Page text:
Protests erupt as Spain convicts leading Catalan separatists
Police fired foam bullets and used batons against thousands of protesters at Barcelona-El Prat Airport.
Riot police have engaged in a running battle with protesters outside Barcelona’s airport after Spain’s Supreme Court convicted 12 separatist leaders of illegally promoting the Catalonia region’s independence and sentenced nine to prison.
Police fired foam bullets and used batons against thousands of protesters who converged on Josep Tarradellas Barcelona-El Prat Airport after a pro-independence group put out the call.
Protesters fought back by throwing objects, spraying fire extinguishers and breaking windows.
Regional emergency service SEM said 75 people were treated for injuries at the airport. Spain’s airport operator, AENA, said at least 108 flights were cancelled.
Police also clashed with angry crowds late on Monday in central Barcelona. They used batons, and sounds similar to the firing projectiles were heard.
Nine of the 12 Catalan politicians and activists were found guilty of sedition and given prison sentences of nine to 13 years. Four were additionally convicted of misuse of public funds.
The other three were fined for disobedience. The court barred all of them from holding public office.
All 12 were acquitted on the more serious charge of rebellion, which implied the use of violence, brought by state prosecutors and lawyers for the far-right Spanish party Vox.
Vox leader Santaigo Abascal criticised the verdict as too light.
Caretaker prime minister Pedro Sanchez said the outcome of the four-month trial proved the 2017 secession attempt had become “a shipwreck”. He urged people to “set aside extremist positions” and “embark on a new phase” for Catalonia.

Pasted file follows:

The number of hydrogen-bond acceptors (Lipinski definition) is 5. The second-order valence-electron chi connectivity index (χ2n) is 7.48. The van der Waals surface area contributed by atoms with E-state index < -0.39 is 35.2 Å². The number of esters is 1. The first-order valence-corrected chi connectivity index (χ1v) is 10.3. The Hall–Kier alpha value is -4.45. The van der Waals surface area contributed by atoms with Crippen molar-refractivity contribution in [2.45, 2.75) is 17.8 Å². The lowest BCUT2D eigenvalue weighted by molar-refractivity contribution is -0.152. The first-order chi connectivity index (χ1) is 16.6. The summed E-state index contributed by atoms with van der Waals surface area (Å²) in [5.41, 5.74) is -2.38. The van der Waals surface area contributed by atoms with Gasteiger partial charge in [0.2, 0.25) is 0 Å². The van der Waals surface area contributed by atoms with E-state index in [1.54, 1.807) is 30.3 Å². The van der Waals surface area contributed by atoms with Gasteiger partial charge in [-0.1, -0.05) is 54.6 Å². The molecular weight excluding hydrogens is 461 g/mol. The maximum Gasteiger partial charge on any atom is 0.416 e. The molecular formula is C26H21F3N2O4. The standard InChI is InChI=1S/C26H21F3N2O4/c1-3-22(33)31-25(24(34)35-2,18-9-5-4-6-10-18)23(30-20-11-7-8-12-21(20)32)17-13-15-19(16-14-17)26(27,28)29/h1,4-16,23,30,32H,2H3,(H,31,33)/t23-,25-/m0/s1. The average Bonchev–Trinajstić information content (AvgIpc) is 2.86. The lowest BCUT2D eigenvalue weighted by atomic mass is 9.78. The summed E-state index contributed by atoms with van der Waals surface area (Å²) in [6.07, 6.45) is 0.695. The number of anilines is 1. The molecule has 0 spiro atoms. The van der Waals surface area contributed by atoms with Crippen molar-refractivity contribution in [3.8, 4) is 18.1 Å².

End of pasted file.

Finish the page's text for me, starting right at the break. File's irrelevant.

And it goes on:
He said he hoped the prison sentences would mark a turning point in the long stand-off between national authorities and separatist legislators in Barcelona, the Catalonia region’s capital.
The Catalan separatist movement is going through its most difficult period in years. With a general election scheduled for November 10, its most charismatic leaders are behind bars or abroad after fleeing to avoid prosecution.
But secessionists were defiant after the Supreme Court issued its decision in Madrid, taking to the streets, halting some trains by placing burning tyres and wood on tracks, and blocking roads as well as the airport entrance.
The convicted Catalan leaders – most of whom have been jailed for almost two years – have grown into powerful symbols for the separatists. Many sympathisers wear yellow ribbons pinned to their clothes as a sign of protest.
Catalan regional president Quim Torra described the court’s verdict as “an act of vengeance”. He said it “will not stop us from acting on our determination to build an independent state”.
Former regional president Carles Puigdemont, who fled to Belgium in October 2017 with several others when they were summoned to appear in court, said the general election is an opportunity to show “a massive response of rejection” for the court’s verdict and the “dignity and firmness” of the Catalan independence movements.
He spoke in Brussels hours after a Spanish Supreme Court judge issued an international warrant for his arrest.